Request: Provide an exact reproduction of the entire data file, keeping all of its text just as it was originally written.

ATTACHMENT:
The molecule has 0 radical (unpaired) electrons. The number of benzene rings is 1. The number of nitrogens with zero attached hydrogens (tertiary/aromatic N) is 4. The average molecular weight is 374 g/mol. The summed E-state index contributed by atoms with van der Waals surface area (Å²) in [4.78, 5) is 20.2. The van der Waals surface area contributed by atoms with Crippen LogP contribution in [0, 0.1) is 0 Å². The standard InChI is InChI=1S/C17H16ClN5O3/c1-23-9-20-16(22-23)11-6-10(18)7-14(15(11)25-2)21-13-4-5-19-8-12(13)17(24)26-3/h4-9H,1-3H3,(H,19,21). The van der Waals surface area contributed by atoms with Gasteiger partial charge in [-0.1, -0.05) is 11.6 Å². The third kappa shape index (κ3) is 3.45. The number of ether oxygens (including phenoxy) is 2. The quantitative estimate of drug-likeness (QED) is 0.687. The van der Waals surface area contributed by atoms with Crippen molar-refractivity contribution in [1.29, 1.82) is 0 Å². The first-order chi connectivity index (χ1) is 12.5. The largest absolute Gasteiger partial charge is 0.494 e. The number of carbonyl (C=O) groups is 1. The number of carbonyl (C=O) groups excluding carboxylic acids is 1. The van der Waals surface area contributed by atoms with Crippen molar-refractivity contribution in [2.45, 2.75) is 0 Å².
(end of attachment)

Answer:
The molecule has 0 radical (unpaired) electrons. The number of benzene rings is 1. The number of nitrogens with zero attached hydrogens (tertiary/aromatic N) is 4. The average molecular weight is 374 g/mol. The summed E-state index contributed by atoms with van der Waals surface area (Å²) in [4.78, 5) is 20.2. The van der Waals surface area contributed by atoms with Crippen LogP contribution in [0, 0.1) is 0 Å². The standard InChI is InChI=1S/C17H16ClN5O3/c1-23-9-20-16(22-23)11-6-10(18)7-14(15(11)25-2)21-13-4-5-19-8-12(13)17(24)26-3/h4-9H,1-3H3,(H,19,21). The van der Waals surface area contributed by atoms with Gasteiger partial charge in [-0.1, -0.05) is 11.6 Å². The third kappa shape index (κ3) is 3.45. The number of ether oxygens (including phenoxy) is 2. The quantitative estimate of drug-likeness (QED) is 0.687. The van der Waals surface area contributed by atoms with Crippen molar-refractivity contribution in [1.29, 1.82) is 0 Å². The first-order chi connectivity index (χ1) is 12.5. The largest absolute Gasteiger partial charge is 0.494 e. The number of carbonyl (C=O) groups is 1. The number of carbonyl (C=O) groups excluding carboxylic acids is 1. The van der Waals surface area contributed by atoms with Crippen molar-refractivity contribution in [2.45, 2.75) is 0 Å².